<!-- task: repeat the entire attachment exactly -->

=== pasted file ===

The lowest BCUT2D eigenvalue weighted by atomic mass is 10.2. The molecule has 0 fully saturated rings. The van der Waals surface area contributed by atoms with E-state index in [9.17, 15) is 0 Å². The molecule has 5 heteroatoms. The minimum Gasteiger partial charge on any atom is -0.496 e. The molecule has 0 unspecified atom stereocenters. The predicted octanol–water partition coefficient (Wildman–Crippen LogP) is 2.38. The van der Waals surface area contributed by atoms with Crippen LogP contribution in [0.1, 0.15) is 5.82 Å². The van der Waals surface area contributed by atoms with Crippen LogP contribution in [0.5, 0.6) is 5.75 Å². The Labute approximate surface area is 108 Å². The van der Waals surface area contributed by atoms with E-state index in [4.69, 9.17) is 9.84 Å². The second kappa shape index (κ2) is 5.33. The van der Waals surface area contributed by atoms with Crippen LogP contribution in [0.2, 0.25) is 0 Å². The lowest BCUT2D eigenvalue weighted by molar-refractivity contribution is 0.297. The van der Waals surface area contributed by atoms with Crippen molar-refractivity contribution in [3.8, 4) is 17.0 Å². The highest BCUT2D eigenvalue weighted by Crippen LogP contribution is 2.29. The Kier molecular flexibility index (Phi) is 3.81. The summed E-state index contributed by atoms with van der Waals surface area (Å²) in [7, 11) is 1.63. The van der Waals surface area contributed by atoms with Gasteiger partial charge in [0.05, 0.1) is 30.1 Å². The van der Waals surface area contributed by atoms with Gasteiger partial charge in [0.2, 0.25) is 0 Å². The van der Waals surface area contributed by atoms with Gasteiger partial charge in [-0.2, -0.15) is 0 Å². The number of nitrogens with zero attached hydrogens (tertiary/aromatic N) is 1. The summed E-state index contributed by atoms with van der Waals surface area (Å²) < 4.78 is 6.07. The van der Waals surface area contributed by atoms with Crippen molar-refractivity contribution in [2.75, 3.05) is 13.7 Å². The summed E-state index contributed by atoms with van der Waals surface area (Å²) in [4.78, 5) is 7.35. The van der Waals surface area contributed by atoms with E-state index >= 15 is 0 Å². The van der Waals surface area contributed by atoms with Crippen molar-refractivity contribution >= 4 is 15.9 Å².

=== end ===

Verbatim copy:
The lowest BCUT2D eigenvalue weighted by atomic mass is 10.2. The molecule has 0 fully saturated rings. The van der Waals surface area contributed by atoms with E-state index in [9.17, 15) is 0 Å². The molecule has 5 heteroatoms. The minimum Gasteiger partial charge on any atom is -0.496 e. The molecule has 0 unspecified atom stereocenters. The predicted octanol–water partition coefficient (Wildman–Crippen LogP) is 2.38. The van der Waals surface area contributed by atoms with Crippen LogP contribution in [0.1, 0.15) is 5.82 Å². The van der Waals surface area contributed by atoms with Crippen LogP contribution in [0.5, 0.6) is 5.75 Å². The Labute approximate surface area is 108 Å². The van der Waals surface area contributed by atoms with E-state index in [4.69, 9.17) is 9.84 Å². The second kappa shape index (κ2) is 5.33. The van der Waals surface area contributed by atoms with Crippen LogP contribution in [0.2, 0.25) is 0 Å². The lowest BCUT2D eigenvalue weighted by molar-refractivity contribution is 0.297. The van der Waals surface area contributed by atoms with Crippen molar-refractivity contribution in [3.8, 4) is 17.0 Å². The highest BCUT2D eigenvalue weighted by Crippen LogP contribution is 2.29. The Kier molecular flexibility index (Phi) is 3.81. The summed E-state index contributed by atoms with van der Waals surface area (Å²) in [7, 11) is 1.63. The van der Waals surface area contributed by atoms with Gasteiger partial charge in [0.05, 0.1) is 30.1 Å². The van der Waals surface area contributed by atoms with Gasteiger partial charge in [0.2, 0.25) is 0 Å². The van der Waals surface area contributed by atoms with Gasteiger partial charge in [-0.2, -0.15) is 0 Å². The number of nitrogens with zero attached hydrogens (tertiary/aromatic N) is 1. The summed E-state index contributed by atoms with van der Waals surface area (Å²) < 4.78 is 6.07. The van der Waals surface area contributed by atoms with Crippen molar-refractivity contribution in [2.75, 3.05) is 13.7 Å². The summed E-state index contributed by atoms with van der Waals surface area (Å²) in [4.78, 5) is 7.35. The van der Waals surface area contributed by atoms with E-state index >= 15 is 0 Å². The van der Waals surface area contributed by atoms with Crippen molar-refractivity contribution >= 4 is 15.9 Å².